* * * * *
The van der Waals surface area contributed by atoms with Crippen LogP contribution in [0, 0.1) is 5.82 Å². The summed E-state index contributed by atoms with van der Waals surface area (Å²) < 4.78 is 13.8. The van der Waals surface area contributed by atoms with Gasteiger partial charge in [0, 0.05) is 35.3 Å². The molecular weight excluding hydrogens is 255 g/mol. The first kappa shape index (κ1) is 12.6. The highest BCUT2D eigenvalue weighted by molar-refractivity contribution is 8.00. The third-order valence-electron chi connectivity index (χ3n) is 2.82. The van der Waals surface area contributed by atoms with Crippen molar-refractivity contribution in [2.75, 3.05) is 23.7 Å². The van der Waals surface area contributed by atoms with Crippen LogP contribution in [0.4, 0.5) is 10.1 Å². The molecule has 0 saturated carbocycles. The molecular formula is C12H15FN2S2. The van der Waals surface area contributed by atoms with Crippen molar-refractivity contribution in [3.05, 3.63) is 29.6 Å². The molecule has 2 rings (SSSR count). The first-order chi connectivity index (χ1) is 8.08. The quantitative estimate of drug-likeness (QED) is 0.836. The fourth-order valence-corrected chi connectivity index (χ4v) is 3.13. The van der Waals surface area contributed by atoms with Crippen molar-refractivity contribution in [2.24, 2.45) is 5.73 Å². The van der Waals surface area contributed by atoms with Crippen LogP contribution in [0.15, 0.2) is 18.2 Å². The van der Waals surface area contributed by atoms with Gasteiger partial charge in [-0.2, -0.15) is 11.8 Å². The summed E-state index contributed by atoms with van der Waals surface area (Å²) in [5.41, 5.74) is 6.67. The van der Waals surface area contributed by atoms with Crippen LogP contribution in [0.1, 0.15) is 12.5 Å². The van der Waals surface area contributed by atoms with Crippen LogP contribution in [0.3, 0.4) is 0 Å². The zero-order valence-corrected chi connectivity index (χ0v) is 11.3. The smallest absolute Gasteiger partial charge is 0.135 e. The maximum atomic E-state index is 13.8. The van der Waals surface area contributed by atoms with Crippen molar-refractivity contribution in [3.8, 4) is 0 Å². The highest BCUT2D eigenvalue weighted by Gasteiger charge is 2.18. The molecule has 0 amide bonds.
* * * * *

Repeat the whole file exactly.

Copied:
The van der Waals surface area contributed by atoms with Crippen LogP contribution in [0, 0.1) is 5.82 Å². The summed E-state index contributed by atoms with van der Waals surface area (Å²) < 4.78 is 13.8. The van der Waals surface area contributed by atoms with Gasteiger partial charge in [0, 0.05) is 35.3 Å². The molecular weight excluding hydrogens is 255 g/mol. The first kappa shape index (κ1) is 12.6. The highest BCUT2D eigenvalue weighted by molar-refractivity contribution is 8.00. The third-order valence-electron chi connectivity index (χ3n) is 2.82. The van der Waals surface area contributed by atoms with Crippen molar-refractivity contribution in [2.75, 3.05) is 23.7 Å². The van der Waals surface area contributed by atoms with Crippen LogP contribution in [0.4, 0.5) is 10.1 Å². The molecule has 0 saturated carbocycles. The molecular formula is C12H15FN2S2. The van der Waals surface area contributed by atoms with Crippen molar-refractivity contribution in [3.05, 3.63) is 29.6 Å². The molecule has 2 rings (SSSR count). The first-order chi connectivity index (χ1) is 8.08. The quantitative estimate of drug-likeness (QED) is 0.836. The fourth-order valence-corrected chi connectivity index (χ4v) is 3.13. The van der Waals surface area contributed by atoms with Crippen molar-refractivity contribution in [2.24, 2.45) is 5.73 Å². The van der Waals surface area contributed by atoms with Crippen LogP contribution in [0.15, 0.2) is 18.2 Å². The van der Waals surface area contributed by atoms with Gasteiger partial charge in [-0.2, -0.15) is 11.8 Å². The summed E-state index contributed by atoms with van der Waals surface area (Å²) in [5.41, 5.74) is 6.67. The van der Waals surface area contributed by atoms with Crippen LogP contribution in [0.1, 0.15) is 12.5 Å². The van der Waals surface area contributed by atoms with Crippen LogP contribution in [0.3, 0.4) is 0 Å². The zero-order valence-corrected chi connectivity index (χ0v) is 11.3. The smallest absolute Gasteiger partial charge is 0.135 e. The maximum atomic E-state index is 13.8. The van der Waals surface area contributed by atoms with Crippen molar-refractivity contribution in [3.8, 4) is 0 Å². The highest BCUT2D eigenvalue weighted by Gasteiger charge is 2.18. The molecule has 0 amide bonds.